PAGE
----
Matt and James, ready to go!

Matt and James, ready to go!

The traffic in central Cardiff before 9am was a nightmare and we got caught at every set of lights, and then by Group 2, a harrowing experience that we were to try to avoid at regular intervals over the coming four days!  The stop-start nature of the exit from the capital city meant that once we did finally get rolling toward Wentloog and Newport, the energy drink I had consumed before the start was beginning to pressurise my bladder!!  I wasn’t the only one however and even before we reached Rodney Parade, the first of many “toilet breaks” was enjoyed by the group!

On the journey to Newport, I sat toward the rear of the Peloton, chatting with Jeff about his home town of Treorchy, training rides over the Rhigos mountain (being overtaken by a super-athlete on a “butcher’s bike”!) and rugby.  Jeff might have been one of the more senior members of our group, but he certainly seemed young at heart and quite a character.  This was backed up at the very first stop when he proceeded to load his pockets with free gel sachets provided by the organisers, proudly proclaiming “I’m from Treorchy see, we’ll take anything we will!”.  No surprises then, that by the end of the day he’d been awarded two nicknames, “Treorchy Trev” and “Del the Gel”!

Not for the last time on the trip, we took a wrong turn on the way into Newport and had to retrace our steps before we arrived at Rodney Parade for the first break of the day.  All groups arrived in Newport safely quite close together, and we posed for a photograph outside the clubhouse with some of their staff before Group 1 again lead the charge, this time towards our lunch stop in enemy territory!  The ride split a little as small groups formed, meeting and learning about each other – work, life, family and their connection to the cause.  I spoke at length with Richard Lord, whom I had been in contact with on Twitter beforehand, and with his colleagues Adam and Dave, from Bartholomew Hawkins, a financial planning firm in Cardiff.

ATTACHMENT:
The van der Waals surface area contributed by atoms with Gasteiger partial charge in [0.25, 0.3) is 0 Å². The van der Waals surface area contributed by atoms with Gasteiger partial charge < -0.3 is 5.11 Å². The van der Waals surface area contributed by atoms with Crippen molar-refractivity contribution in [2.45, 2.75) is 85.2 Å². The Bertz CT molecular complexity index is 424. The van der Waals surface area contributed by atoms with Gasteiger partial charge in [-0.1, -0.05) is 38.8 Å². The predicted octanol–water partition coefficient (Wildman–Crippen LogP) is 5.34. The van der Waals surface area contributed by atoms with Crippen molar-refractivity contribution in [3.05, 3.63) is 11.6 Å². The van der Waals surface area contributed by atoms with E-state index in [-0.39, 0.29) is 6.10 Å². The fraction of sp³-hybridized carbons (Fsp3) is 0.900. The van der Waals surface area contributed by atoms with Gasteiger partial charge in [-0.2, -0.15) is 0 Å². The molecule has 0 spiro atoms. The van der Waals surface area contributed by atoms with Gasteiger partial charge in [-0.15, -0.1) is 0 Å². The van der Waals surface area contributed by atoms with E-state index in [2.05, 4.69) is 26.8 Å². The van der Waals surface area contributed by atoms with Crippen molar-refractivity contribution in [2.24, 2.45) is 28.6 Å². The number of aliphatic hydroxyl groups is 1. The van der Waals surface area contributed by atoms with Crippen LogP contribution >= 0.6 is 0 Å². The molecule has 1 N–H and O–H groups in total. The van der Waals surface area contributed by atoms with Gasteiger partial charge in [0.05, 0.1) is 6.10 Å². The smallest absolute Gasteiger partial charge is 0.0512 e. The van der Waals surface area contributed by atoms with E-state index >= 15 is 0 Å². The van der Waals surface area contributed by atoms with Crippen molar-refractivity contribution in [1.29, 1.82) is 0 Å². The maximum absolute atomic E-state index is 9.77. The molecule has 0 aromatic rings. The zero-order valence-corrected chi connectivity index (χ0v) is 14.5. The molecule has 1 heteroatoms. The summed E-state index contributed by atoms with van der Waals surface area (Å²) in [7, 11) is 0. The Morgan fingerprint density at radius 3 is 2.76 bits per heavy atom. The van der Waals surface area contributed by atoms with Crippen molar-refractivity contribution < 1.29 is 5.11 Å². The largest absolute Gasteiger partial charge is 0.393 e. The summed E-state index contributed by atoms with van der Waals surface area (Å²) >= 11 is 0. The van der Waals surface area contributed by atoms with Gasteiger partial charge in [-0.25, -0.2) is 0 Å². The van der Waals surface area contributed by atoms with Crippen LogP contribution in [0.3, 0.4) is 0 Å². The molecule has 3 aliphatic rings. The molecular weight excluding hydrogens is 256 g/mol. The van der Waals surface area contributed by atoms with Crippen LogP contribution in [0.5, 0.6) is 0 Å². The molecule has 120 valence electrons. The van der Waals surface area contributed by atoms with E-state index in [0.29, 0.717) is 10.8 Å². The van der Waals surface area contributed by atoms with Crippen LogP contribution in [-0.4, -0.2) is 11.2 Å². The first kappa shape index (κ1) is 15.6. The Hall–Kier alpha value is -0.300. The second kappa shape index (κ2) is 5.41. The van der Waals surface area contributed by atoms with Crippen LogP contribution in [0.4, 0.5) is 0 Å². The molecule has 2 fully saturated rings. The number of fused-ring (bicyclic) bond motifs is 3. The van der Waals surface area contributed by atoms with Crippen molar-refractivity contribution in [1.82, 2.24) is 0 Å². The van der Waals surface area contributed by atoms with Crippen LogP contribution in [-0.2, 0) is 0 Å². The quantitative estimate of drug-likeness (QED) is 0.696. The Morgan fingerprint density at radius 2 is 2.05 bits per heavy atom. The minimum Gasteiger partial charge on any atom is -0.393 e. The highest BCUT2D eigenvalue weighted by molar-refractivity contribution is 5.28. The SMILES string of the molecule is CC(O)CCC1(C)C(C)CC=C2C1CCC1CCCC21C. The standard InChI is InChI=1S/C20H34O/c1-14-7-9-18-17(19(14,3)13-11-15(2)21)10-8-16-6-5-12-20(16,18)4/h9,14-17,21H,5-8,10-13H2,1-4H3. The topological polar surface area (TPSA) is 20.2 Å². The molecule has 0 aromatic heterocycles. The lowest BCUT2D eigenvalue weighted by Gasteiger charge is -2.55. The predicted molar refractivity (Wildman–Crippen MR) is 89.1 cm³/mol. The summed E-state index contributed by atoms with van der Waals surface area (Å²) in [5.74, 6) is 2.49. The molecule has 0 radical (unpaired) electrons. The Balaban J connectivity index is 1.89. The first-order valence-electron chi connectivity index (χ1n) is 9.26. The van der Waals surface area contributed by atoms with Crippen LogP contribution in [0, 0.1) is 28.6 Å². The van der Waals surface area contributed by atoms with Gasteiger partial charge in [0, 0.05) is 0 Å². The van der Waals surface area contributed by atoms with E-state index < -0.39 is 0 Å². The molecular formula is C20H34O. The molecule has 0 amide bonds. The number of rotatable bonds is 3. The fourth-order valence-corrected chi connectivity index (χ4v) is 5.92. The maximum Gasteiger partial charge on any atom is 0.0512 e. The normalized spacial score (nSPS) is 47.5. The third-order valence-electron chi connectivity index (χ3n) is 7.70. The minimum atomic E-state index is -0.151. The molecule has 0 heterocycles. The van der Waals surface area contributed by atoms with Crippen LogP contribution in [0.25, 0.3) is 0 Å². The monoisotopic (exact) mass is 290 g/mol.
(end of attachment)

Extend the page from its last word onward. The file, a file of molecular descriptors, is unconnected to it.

Photo courtesy of Andy Thornton.

The first climb of the day was short as we travelled through Magor and towards the first Severn Crossing, where we posed for pictures.  The lunch stop was not too much further over the bridge and we arrived feeling the first half of the first day had been relatively simple.  By this time, we were relaxing in each others company, laughing raucously as Jeff proceeded to drop dozens of gels on the floor that he had pilfered from the first stop, and chuckling as we nicknamed our guide “Garmin” and “Tom” (as in TomTom!) following a few wrong turns that morning!

Andy, our guide. AKA "Garmin" or "TomTom"

Andy, our guide. AKA “Garmin” or “TomTom”